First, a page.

At thirteen, a little drunk and a lot stoned, jealous of the older kids in Stoepel Park with their fresh, pro ink, Brian Raymond carved his initials into his left forearm with a fishing knife he inherited from his grandfather.
He got the knife the same day his mom sold the small aluminum fishing boat he inherited, telling Brian she was putting the money away for his college.
After his third legal tattoo at 19, Schoolcraft Dan said “We should really cover up those scar initials.”
Brian thought about it for the length of time someone thinks about shoplifting gum when they can afford gum, then declined.
The slightly raised scars represented the first time he had taken the initiative to express himself the way he wanted to.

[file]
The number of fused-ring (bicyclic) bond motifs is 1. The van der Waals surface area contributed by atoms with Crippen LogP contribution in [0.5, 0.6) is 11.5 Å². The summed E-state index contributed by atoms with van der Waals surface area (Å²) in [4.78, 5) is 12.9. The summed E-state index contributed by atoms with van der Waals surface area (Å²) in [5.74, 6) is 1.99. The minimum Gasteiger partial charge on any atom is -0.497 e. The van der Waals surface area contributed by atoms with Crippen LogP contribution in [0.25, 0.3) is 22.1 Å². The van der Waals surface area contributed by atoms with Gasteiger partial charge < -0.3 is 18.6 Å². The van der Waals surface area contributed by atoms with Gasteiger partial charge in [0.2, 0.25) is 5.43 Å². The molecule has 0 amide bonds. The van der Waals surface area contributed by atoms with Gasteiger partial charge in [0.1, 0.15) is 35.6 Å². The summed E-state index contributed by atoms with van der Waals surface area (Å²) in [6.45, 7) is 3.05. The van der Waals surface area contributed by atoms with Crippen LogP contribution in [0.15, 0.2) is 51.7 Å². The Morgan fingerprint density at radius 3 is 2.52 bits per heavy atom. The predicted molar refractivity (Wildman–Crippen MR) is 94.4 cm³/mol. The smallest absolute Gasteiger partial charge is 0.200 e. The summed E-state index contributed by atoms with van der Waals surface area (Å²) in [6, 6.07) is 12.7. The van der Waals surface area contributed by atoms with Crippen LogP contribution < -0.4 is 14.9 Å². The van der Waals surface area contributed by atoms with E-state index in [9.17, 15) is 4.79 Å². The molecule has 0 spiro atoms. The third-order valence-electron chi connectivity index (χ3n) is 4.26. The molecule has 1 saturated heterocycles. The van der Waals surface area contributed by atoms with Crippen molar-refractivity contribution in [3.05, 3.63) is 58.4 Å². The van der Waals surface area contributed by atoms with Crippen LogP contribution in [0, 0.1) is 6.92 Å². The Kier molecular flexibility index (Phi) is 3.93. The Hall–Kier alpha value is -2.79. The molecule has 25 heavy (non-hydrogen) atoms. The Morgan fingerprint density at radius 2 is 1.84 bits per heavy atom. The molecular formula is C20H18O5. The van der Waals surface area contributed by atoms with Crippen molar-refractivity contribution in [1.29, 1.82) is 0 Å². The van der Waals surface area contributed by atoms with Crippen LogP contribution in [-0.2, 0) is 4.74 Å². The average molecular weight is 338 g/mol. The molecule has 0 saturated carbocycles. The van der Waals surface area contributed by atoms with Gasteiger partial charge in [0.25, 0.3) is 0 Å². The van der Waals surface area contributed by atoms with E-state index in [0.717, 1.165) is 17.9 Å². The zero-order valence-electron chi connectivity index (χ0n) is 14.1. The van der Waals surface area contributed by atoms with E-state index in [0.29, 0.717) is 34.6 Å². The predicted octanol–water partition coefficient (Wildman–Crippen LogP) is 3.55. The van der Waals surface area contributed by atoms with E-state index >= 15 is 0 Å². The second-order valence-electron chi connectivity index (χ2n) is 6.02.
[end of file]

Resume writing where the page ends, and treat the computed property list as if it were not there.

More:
Brian looked at the wet t-shirt calendar on the employee bathroom wall at Telegraph Ed’s Tires and Balancing
He was about to turn 24, his college money long gone, mostly from his mom gambling on games of community center Yahtzee.
He zipped up, walked outside, threw the display radials inside the bay, pulled the door down, and waved at Front Desk Rita, the equivalent of punching out for the day.
Decided to stop by his mom’s on the way home.
She had the bad habit of buying too much bread.
He could usually grab a loaf from her right before it expired.
Anything to save a buck.
Brian hadn’t lived there since he was seventeen but had a key to the side door.
There were some photos on the kitchen table.
“Ma?” He called out, not really caring if she was there, just hoping he could snag some bread.
Picked up a photo. It was a mole or something. All three photos were moles, and he could see his mom’s thrift store shamrock bracelet in one of the photos.
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